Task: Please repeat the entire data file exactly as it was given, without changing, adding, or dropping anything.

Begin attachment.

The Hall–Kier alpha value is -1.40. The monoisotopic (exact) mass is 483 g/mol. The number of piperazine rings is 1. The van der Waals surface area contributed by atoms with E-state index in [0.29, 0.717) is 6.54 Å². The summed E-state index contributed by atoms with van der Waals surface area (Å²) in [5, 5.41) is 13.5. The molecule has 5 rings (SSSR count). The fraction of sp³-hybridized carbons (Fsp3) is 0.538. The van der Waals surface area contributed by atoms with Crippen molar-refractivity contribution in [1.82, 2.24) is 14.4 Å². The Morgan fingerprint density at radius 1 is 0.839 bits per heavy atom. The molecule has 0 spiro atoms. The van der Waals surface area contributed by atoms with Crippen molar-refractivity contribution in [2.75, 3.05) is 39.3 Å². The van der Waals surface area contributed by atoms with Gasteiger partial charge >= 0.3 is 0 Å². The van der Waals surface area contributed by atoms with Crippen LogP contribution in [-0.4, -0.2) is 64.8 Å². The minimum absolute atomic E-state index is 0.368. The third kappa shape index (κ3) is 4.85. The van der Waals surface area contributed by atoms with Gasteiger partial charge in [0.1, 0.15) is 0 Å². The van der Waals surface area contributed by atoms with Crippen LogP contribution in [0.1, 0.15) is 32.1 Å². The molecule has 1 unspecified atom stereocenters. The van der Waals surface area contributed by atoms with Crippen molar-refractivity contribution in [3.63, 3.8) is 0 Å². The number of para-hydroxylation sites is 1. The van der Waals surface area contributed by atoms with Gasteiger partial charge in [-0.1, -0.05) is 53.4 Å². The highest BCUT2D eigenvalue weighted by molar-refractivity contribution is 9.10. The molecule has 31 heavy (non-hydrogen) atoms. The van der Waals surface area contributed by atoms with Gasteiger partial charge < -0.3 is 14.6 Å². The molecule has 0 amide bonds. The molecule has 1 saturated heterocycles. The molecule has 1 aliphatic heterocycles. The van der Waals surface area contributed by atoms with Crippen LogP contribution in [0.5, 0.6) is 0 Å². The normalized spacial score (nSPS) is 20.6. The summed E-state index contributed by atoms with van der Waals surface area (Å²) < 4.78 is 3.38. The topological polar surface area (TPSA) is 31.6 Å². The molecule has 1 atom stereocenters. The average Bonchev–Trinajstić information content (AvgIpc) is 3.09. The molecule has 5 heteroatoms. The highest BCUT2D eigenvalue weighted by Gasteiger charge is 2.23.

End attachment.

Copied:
The Hall–Kier alpha value is -1.40. The monoisotopic (exact) mass is 483 g/mol. The number of piperazine rings is 1. The van der Waals surface area contributed by atoms with E-state index in [0.29, 0.717) is 6.54 Å². The summed E-state index contributed by atoms with van der Waals surface area (Å²) in [5, 5.41) is 13.5. The molecule has 5 rings (SSSR count). The fraction of sp³-hybridized carbons (Fsp3) is 0.538. The van der Waals surface area contributed by atoms with Crippen molar-refractivity contribution in [1.82, 2.24) is 14.4 Å². The Morgan fingerprint density at radius 1 is 0.839 bits per heavy atom. The molecule has 0 spiro atoms. The van der Waals surface area contributed by atoms with Crippen molar-refractivity contribution in [2.75, 3.05) is 39.3 Å². The van der Waals surface area contributed by atoms with Gasteiger partial charge >= 0.3 is 0 Å². The van der Waals surface area contributed by atoms with Crippen LogP contribution in [-0.4, -0.2) is 64.8 Å². The minimum absolute atomic E-state index is 0.368. The third kappa shape index (κ3) is 4.85. The van der Waals surface area contributed by atoms with Gasteiger partial charge in [0.1, 0.15) is 0 Å². The van der Waals surface area contributed by atoms with Crippen LogP contribution in [0.1, 0.15) is 32.1 Å². The molecule has 1 unspecified atom stereocenters. The van der Waals surface area contributed by atoms with Crippen molar-refractivity contribution in [3.63, 3.8) is 0 Å². The number of para-hydroxylation sites is 1. The van der Waals surface area contributed by atoms with Gasteiger partial charge in [-0.1, -0.05) is 53.4 Å². The highest BCUT2D eigenvalue weighted by molar-refractivity contribution is 9.10. The molecule has 31 heavy (non-hydrogen) atoms. The van der Waals surface area contributed by atoms with Gasteiger partial charge < -0.3 is 14.6 Å². The molecule has 0 amide bonds. The molecule has 1 saturated heterocycles. The molecule has 1 aliphatic heterocycles. The van der Waals surface area contributed by atoms with Crippen LogP contribution in [0.5, 0.6) is 0 Å². The normalized spacial score (nSPS) is 20.6. The summed E-state index contributed by atoms with van der Waals surface area (Å²) < 4.78 is 3.38. The topological polar surface area (TPSA) is 31.6 Å². The molecule has 1 atom stereocenters. The average Bonchev–Trinajstić information content (AvgIpc) is 3.09. The molecule has 5 heteroatoms. The highest BCUT2D eigenvalue weighted by Gasteiger charge is 2.23.